A two-day consultative meeting on the African Union reforms with members of the AU Reform Steering Committee, chaired by President Paul Kagame, ended yesterday in Kigali, with further consultations expected in coming weeks.
The Chairperson of the African Union Commission, Dr Nkosazana Dlamini-Zuma, briefed the group at length about the challenges and opportunities facing the organisation in the years ahead.
Discussion focused on the changes necessary to make the AU and its organs more functional and fit-for-purpose, in order to better serve the continent’s needs in a rapidly-changing economic, social, and political context in Africa and globally, according to a statement.
Over the coming weeks and months, further consultations with a broad range of stakeholders across Africa are set to continue, it said.
The 27th AU Summit entrusted President Kagame “to lead the ongoing institutional reform of the AU Commission and its Organs, to ensure that the AU structures and modus operandi are aligned with the demands of integration and implementation of Agenda 2063, and to enable more effective and efficient use of resources and business-oriented delivery.”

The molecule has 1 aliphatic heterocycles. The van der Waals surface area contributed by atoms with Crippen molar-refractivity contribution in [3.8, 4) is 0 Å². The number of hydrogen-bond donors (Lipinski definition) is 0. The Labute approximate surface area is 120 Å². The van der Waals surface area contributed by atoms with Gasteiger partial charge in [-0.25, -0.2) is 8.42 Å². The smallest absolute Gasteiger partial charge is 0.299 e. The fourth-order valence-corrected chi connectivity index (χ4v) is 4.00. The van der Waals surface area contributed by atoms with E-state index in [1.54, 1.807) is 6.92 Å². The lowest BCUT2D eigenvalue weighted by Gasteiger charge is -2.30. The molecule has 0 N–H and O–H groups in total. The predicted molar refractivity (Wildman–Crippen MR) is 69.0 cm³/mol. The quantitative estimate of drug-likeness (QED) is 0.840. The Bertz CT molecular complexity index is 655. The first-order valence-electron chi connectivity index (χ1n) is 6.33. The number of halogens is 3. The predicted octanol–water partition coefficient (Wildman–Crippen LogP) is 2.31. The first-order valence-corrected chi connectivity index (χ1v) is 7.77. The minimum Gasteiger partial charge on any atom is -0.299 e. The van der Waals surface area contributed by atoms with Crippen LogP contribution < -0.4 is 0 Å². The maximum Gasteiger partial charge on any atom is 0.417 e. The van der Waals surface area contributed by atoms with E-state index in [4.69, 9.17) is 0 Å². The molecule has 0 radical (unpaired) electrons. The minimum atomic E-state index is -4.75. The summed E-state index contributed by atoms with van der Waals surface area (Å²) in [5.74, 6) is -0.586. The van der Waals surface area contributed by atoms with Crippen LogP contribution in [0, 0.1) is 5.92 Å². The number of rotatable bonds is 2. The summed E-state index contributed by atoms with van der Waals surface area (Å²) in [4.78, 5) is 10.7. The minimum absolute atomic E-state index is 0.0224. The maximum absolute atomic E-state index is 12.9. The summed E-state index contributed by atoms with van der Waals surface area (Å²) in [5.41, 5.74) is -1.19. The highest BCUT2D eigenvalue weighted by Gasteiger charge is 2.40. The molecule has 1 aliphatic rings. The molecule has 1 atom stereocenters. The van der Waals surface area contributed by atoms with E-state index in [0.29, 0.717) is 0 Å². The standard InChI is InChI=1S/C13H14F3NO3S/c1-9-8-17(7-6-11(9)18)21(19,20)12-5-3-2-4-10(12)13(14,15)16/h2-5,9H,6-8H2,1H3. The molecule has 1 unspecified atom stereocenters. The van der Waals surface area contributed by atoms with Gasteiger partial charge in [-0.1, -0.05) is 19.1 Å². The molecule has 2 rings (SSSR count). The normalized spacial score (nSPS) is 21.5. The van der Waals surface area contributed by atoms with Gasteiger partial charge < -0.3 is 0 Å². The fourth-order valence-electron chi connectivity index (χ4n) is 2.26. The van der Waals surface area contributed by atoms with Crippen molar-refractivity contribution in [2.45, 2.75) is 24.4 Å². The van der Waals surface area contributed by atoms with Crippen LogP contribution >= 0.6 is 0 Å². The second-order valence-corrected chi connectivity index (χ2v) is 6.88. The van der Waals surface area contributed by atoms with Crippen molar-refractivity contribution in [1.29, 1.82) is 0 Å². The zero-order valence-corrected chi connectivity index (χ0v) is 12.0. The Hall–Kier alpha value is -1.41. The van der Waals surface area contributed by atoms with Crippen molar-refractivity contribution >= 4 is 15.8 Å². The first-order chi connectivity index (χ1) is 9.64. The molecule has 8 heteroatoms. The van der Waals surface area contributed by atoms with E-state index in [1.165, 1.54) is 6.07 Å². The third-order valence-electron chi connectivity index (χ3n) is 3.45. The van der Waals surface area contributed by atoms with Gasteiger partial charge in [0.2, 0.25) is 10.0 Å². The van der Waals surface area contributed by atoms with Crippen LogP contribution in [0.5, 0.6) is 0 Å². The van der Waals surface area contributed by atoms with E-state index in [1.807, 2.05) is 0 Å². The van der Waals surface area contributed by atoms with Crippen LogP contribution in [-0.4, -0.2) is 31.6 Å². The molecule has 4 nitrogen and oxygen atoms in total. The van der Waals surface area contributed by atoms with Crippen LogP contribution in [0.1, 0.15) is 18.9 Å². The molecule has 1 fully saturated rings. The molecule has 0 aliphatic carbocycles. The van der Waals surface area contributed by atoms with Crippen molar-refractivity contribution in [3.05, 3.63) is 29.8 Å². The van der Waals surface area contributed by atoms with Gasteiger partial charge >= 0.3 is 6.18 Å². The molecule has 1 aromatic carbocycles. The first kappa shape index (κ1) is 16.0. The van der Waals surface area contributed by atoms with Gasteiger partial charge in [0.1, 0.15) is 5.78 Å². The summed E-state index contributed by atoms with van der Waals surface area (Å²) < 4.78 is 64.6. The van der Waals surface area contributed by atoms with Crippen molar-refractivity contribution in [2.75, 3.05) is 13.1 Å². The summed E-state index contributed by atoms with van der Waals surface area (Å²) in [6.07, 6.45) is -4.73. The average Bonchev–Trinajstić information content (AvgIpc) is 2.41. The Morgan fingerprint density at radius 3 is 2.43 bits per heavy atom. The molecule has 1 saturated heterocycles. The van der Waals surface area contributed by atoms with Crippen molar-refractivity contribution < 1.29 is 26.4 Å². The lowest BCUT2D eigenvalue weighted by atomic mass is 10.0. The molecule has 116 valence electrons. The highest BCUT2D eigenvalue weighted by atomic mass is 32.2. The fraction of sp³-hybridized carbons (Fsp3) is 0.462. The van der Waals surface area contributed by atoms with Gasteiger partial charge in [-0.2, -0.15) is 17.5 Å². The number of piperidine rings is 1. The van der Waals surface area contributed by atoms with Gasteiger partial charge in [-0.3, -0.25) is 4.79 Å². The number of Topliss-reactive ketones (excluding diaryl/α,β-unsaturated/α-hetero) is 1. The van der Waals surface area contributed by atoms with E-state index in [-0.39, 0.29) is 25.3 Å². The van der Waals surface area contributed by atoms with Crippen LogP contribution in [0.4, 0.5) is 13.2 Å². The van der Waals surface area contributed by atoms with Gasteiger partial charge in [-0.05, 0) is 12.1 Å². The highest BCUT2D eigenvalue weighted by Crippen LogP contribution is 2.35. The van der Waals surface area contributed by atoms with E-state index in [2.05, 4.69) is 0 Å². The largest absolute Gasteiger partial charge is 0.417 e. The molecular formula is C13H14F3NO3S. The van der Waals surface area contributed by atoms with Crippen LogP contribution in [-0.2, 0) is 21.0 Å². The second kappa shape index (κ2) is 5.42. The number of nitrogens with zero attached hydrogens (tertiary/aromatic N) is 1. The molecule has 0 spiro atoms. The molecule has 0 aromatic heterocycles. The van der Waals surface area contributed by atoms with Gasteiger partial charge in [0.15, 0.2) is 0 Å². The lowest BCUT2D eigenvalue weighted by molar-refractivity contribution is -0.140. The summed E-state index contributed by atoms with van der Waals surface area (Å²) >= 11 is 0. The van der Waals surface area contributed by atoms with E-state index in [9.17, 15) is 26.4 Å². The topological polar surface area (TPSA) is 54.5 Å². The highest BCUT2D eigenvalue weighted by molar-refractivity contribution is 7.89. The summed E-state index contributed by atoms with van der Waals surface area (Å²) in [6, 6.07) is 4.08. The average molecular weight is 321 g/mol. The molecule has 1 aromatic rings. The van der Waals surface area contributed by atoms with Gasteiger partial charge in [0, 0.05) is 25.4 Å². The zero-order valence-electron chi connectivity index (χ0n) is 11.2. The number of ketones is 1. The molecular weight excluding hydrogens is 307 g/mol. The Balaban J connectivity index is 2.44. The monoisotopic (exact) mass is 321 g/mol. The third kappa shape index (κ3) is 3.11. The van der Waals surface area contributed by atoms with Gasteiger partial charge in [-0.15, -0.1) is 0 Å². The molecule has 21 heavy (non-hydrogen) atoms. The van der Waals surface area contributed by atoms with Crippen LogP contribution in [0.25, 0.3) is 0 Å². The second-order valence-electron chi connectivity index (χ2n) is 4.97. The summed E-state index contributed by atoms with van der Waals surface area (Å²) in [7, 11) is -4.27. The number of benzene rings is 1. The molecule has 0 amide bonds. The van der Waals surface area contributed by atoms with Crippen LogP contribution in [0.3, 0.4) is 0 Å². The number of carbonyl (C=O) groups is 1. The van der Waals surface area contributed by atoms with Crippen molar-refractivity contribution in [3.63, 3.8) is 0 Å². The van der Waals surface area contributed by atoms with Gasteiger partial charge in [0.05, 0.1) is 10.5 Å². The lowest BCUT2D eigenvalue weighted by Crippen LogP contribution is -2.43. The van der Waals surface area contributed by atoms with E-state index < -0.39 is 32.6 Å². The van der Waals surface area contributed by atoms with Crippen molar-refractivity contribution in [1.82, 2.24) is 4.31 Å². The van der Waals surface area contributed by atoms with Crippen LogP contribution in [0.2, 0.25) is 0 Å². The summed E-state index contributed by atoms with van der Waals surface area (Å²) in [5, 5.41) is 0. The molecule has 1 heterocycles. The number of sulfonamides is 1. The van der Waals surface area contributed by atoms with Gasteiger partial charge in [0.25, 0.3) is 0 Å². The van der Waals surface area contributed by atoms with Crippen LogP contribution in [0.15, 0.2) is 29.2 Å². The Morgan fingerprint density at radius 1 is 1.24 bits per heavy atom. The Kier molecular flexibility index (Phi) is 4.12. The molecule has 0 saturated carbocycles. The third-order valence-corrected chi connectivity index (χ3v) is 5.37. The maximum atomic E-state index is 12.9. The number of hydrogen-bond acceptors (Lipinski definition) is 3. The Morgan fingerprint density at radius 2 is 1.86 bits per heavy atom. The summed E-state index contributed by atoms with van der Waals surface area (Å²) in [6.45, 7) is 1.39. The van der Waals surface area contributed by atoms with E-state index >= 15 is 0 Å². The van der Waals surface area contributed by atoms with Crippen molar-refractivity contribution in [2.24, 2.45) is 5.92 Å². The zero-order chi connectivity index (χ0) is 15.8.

In pursuit of that mandate, on Monday and Tuesday, President Kagame held the third round of consultations with the advisory team assisting him with this process.
Members of the steering committee team are: Cristina Duarte, former minister for finance and planning of Cabo Verde; Dr Donald Kaberuka, former president of African Development Bank; Dr Acha Leke, senior partner at McKinsey & Co; Dr Carlos Lopes, former executive secretary of UN Economic Commission for Africa; Strive Masiyiwa, executive chair of Econet Wireless; Tito Mboweni, former governor of South African Reserve Bank; Amina J. Mohammed, minister for environment of Nigeria; Mariam Mahamat Nour, minister for economy, planning, and international cooperation of Chad; and Vera Songwe, regional director for West and Central Africa at the International Finance Corporation.